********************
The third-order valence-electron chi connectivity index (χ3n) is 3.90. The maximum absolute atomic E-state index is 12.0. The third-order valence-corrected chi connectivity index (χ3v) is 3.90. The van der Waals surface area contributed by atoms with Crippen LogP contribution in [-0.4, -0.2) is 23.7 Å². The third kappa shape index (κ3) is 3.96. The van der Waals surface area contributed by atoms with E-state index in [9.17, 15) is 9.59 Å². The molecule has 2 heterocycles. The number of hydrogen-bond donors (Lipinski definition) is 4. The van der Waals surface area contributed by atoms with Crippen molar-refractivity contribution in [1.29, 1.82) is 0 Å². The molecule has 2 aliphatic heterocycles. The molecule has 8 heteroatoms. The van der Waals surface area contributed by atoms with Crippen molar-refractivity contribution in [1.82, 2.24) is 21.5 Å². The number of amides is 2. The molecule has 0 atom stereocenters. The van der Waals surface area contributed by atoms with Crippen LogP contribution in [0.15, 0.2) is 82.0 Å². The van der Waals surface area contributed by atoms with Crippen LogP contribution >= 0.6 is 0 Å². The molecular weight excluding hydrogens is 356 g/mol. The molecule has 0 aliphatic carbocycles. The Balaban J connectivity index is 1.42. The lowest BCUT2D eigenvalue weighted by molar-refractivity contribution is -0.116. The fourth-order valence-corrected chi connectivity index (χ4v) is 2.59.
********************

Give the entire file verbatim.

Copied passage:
The third-order valence-electron chi connectivity index (χ3n) is 3.90. The maximum absolute atomic E-state index is 12.0. The third-order valence-corrected chi connectivity index (χ3v) is 3.90. The van der Waals surface area contributed by atoms with Crippen LogP contribution in [-0.4, -0.2) is 23.7 Å². The third kappa shape index (κ3) is 3.96. The van der Waals surface area contributed by atoms with E-state index in [9.17, 15) is 9.59 Å². The molecule has 2 heterocycles. The number of hydrogen-bond donors (Lipinski definition) is 4. The van der Waals surface area contributed by atoms with Crippen molar-refractivity contribution in [1.29, 1.82) is 0 Å². The molecule has 2 aliphatic heterocycles. The molecule has 8 heteroatoms. The van der Waals surface area contributed by atoms with Crippen molar-refractivity contribution in [1.82, 2.24) is 21.5 Å². The number of amides is 2. The molecule has 0 atom stereocenters. The van der Waals surface area contributed by atoms with Crippen LogP contribution in [0.15, 0.2) is 82.0 Å². The van der Waals surface area contributed by atoms with Crippen LogP contribution >= 0.6 is 0 Å². The molecular weight excluding hydrogens is 356 g/mol. The molecule has 0 aliphatic carbocycles. The Balaban J connectivity index is 1.42. The lowest BCUT2D eigenvalue weighted by molar-refractivity contribution is -0.116. The fourth-order valence-corrected chi connectivity index (χ4v) is 2.59.